Ah, nostalgia. Cruising on my MZ 250 through the landscapes of northern England, the Peak District of Derbyshire, the Yorkshire moors and the lakes of Cumbria: freezing my butt and fingers off in spite of my fleece-lined boots, Belstaff waterproofs and three layers of thermal underwear so that I'd walk robotically into convenient transport caffs for warming grease-laden carbohydrates.
In my early days here I had a Suzuki 250cc, but no thermal underwear, so I could motor southwards along the byways to the cool of the surrounding mountains. Around that time, the Jakarta administration introduced a bylaw requiring all motorcyclists in the city to drive with dipped headlights on in the daytime hours. A sensible rule, which I'd faithfully followed back in the UK as it enabled drivers to take note of your presence.
Here, however, having been pulled over umpteen times by roadside cops and told to switch my lights off, presumably because no lawmaker had informed the law enforcers, and the latter had more clout and emptier wallets than the bureaucrats, I decided to follow the street rules.
Anyway, I soon gave my vintage bike away having seen the Harley-Davidson mechanic I'd entrusted its servicing to attempting to prize off the cylinder head with a sledge-hammer and cold chisel.
This past week, City Hall has launched a campaign to enforce the 20 year old bylaw. Check this hyperspace in 2029 to find out how successful the bureaucrats have been.
Another regulation of interest to motorcyclists introduced this week concerns crash helmets, not the wearing of them, but their quality. Locally made ones can be bought from the back of a lorry for as little as Rp.25,000 ($2.10). Anyone with a brain in their skull would know that the skull would have minimal protection, but, hey, they are cheap and wearing a helmet is the law and, inshallah, we'll be ok. Won't we?
The government is set to mandate the Indonesian National Standard (SNI) on motor cycle helmets sold in the domestic market, said Minister of Industry Fahmi Idris on Thursday after visiting a helmet factory in Cikarang, West Java.
"Starting March 25, all helmets, be they locally produced or imported, must comply with the SNI."
I haven't got any details of the SNI, such as construction, materials and "assessments", but Indonesian Helmet Association (AIHI) chairman John Manaf said six of AIHI's seven members were ready to have their products tested.
"Our products actually have complied with standards established by Europe. They are safe as long as they are correctly fastened while in use."
I'm prepared to accept that at last some sense is beginning to prevail. From now on, helmets on sale will have to be embossed with the SNI logo, and this should have some, albeit a little, impact on the fatality statistics.
There is, of course, much more that needs to be done. The government's programme fast tracking of infrastructure developments, thanks to the current economic recession, will hopefully see better roads with fewer potholes. Alas there are few signs of better public transport provision which would obviate the demand for private conveyances.
However, again mainly thanks to the recession, total motorcycle sales are expected to be down 20-28% this year.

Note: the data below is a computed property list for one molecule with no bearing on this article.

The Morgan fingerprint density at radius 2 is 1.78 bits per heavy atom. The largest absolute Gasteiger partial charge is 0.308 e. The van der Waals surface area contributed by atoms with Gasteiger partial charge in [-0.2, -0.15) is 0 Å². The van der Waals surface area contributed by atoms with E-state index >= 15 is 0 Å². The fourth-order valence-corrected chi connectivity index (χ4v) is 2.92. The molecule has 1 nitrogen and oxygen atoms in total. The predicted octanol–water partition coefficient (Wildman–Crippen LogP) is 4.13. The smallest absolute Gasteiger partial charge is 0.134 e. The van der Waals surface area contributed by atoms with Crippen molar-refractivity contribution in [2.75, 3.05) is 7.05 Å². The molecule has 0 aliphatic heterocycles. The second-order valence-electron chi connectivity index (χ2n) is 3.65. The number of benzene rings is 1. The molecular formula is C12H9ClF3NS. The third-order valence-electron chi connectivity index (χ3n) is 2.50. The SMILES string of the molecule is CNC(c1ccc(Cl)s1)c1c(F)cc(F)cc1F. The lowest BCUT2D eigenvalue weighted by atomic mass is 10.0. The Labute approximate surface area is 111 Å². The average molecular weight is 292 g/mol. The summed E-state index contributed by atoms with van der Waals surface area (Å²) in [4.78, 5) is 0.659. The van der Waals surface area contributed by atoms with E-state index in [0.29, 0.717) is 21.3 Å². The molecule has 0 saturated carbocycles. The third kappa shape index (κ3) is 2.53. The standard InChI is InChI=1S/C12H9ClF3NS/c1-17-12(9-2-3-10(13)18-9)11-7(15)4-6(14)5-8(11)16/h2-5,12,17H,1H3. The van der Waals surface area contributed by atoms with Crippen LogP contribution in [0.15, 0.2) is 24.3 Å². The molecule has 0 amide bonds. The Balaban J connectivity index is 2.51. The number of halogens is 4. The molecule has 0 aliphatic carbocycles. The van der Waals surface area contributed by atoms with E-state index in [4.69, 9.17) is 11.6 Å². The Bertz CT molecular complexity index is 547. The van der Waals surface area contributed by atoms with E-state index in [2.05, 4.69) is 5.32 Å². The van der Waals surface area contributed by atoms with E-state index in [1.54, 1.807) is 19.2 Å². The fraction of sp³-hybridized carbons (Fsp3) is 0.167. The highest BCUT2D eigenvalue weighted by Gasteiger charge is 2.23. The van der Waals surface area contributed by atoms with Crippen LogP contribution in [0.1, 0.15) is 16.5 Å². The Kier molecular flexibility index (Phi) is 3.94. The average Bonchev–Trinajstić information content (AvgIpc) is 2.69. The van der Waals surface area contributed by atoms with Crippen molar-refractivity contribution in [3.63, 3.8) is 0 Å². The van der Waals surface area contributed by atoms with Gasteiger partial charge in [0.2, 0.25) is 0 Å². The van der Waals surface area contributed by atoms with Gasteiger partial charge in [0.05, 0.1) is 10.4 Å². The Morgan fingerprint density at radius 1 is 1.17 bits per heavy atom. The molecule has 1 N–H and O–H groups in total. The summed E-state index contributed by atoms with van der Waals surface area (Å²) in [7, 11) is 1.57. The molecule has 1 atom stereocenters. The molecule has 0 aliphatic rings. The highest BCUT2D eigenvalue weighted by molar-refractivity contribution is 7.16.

Astra Honda Motor, a unit of Indonesia's largest automotive distributor PT Astra International Tbk, expects total motorcycle sales of between 4.5-5 million units in 2009, down from a record high of 6.215 million in 2008.
Of course, there is more that needs to be done to protect motorcyclists (and the pedestrians they may hit.)
Firstly, as noted above, better standard helmets should be ok - as long as they are correctly fastened while in use.
Then there is the need to install some discipline, or commonsense, into the newbie Hells Cherubs on their 90cc machines.
There may be a Highway Code for Motorcyclists somewhere in the Department of Transport archives, but as I am unable to locate a copy I am including the version published in Culture Shock-Jakarta ~ an unashamed plug. I hope it is revised soon - the Code, that is, and not the book.
1. This means of transport is convenient for the whole family. Your 3-year old can sit on your lap and your wife can ride side-saddle behind you whilst breastfeeding your newborn.
2. Any motorcycle, especially a cheap Chinese 90cc one, is versatile enough for commercial use. You, or your pillion passenger, can comfortably carry 50 live chickens and/or 3 televisions and/or plate glass for your shop window and/or 100kg of used plastic bottles. If you don’t have a pillion passenger, place the load on the back seat, drape it over the rear wheel and tie it securely to the exhaust pipe with colourful plastic twine.
3. Wear your crash helmet on top of your head; otherwise you cannot smoke a clove cigarette (kretek) or use your handphone.
4. If you see someone leaving a bus or car stopped by the curb, do try to squeeze through the gap. It will save you a lot of time. In fact, any gap in the traffic is yours for the taking.
5. When available, use the sidewalks.
6. Carry an umbrella in case it rains.
7. Special rules apply during the rainy season. ---a. Use your umbrella to keep your kretek and/or handphone dry. ---b. Drive as usual along the white lines with no lights on. ---c. Park anywhere on the road under a footbridge. If you cause a traffic jam, do not worry. At least those car drivers who cannot squeeze through the one remaining lane are dry.